That's despite the Chrysler loan guarantees and the Voluntary Export Restrictions late in the Reagan administration. Perhaps the best defense of those restrictions is that they scared some overseas car producers into building capacity in the United States. That provided the legacy companies one more reason for business as usual.
But what are the three automakers going to do in the next one hundred days that they have not done over the past decade? Can they restructure, innovate, and operate in a way that creates lasting economic effects worthy of the taxpayers’ investment? And should the American taxpayers risk billions of dollars on the Big Three in the hope that they can become profitable again?
My answers to these questions are “Not too much”, followed by a bunch of “no’s”.
Chrysler, General Motors, and Ford have failed to meet the primary social responsiblity of corporations in a capitalist system: they are unprofitable. It is not merely stagnant economic conditions that have led to their decline; their competitors, for the most part, produce superior automobiles, and have a more effective business model. Most of the rival automakers produce cars more economically due to lower labor inputs and a more streamlined production system.
If there is one bright spot, it is that the fringe-benefit heavy pay packets are an incentive for the legacy companies to rely more heavily on overtime and expand workforces more slowly than their competitors. There are fewer people affected by cutbacks at the legacy companies than would be the case if the irreversibility inherent in those fringe benefits didn't limit hiring.
Blame decades of collective bargaining with unions, the whims of crude oil and, most of all, trucks. The truck is Detroit's salvation and its downfall. Pickups and sport utilities threw off so much profit in the days of cheap oil that the Big Three could lose money on dull, less-reliable cars and simply shrug.
Plus, the Midwestern-flavored designs of Big Three cars didn't exactly overwhelm status buyers on either coast; eventually even loyalists in the Heartland have given up on the Heartbeat of America's sedans and coupes. Do you see the teenage tuner crowd drooling about the prospect of buying aftermarket mods to soup up their Chevy Cobalts or Dodge Calibers?
Lacking any incentive to improve fuel efficiency and battle imports on style notes thanks to the cushy truck business, the Big Three doubled down on gas-guzzlers just before crude oil prices soared.
In the era of $4 unleaded, the Big 3 spit out fleets of guzzlers that required $100 fill-ups and tepid sedans that, while better than '90s era Detroit metal, still choke on Accord and Camrydust. As the economy slowed and consumers put off new car purchases, the trucks are still too expensive to drive and even deep discounts won't move the inventory. GM's sales were down by nearly half in October.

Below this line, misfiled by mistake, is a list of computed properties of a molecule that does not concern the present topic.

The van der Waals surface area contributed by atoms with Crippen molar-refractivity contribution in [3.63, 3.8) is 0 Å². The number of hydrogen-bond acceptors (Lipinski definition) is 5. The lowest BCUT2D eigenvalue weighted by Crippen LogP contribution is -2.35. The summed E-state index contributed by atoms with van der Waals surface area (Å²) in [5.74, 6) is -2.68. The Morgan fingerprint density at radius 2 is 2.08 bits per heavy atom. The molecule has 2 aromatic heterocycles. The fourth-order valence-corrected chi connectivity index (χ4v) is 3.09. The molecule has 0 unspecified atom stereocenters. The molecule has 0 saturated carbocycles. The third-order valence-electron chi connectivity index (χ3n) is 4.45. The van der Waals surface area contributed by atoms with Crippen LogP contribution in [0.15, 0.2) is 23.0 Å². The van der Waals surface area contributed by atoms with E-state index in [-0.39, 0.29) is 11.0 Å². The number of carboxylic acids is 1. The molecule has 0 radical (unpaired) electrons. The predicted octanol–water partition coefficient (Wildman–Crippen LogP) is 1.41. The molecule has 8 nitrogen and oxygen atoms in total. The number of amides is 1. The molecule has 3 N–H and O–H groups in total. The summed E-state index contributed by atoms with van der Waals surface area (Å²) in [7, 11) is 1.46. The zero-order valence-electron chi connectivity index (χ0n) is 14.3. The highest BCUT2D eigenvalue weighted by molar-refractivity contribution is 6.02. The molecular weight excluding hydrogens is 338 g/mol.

There is one additional point readers ought ponder. Yes, the reorganization or the closure of one or more legacy car companies will be disruptive. On the other hand, that will release resources that have been diverted from other uses into the preservation of the existing order.
Via TigerHawk, who has additional observations on the legacy companies' corporate culture.
GM has invested $310 billion in its business between 1998 and 2007. The total depreciation of GM's physical plant during this period was $128 billion, meaning that a net $182 billion of society's capital has been pumped into GM over the past decade -- a waste of about $1.5 billion per month of national savings. The story at Ford has not been as adverse but is still disheartening, as Ford has invested $155 billion and consumed $8 billion net of depreciation since 1998.
As a society, we have very little to show for this $465 billion. At the end of 1998, GM's market capitalization was $46 billion and Ford's was $71 billion. Today both firms have negligible value, with share prices in the low single digits. Both are facing imminent bankruptcy and delisting from the major stock exchanges. Along with management, the companies' unions and even their regulators in Washington may have their own culpability, a topic that merits its own separate discussion. Yet one can only imagine how the $465 billion could have been used better -- for instance, GM and Ford could have closed their own facilities and acquired all of the shares of Honda, Toyota, Nissan and Volkswagen.
The implications of this story for Washington policy makers are obvious. Investing in the major auto companies today would be throwing good money after bad. Many are suggesting that $25 billion of public money be immediately injected into the auto business in order to buy time for an even larger bailout to be organized. We would do better to set this money on fire rather than using it to keep these dying firms on life support, setting them up for even more money-losing investments in the future.
Two main arguments are being raised to justify a government rescue of the auto industry. First, large numbers of jobs may be at stake, perhaps as many as three million if one counts all the other firms that supply the Big Three. This greatly overstates the situation. Americans are not going to stop driving cars, and if GM, Ford and Chrysler disappear, other companies will expand to soak up their market share, adding jobs in the process. Many suppliers will also stay in business to satisfy the residual demand for spare parts even if the Detroit manufacturers go under. If the government wants to spend $25 billion to protect auto workers, it would do better to transfer the money to them directly (perhaps by cutting each worker a check for $10,000) rather than by keeping their unproductive employer in business.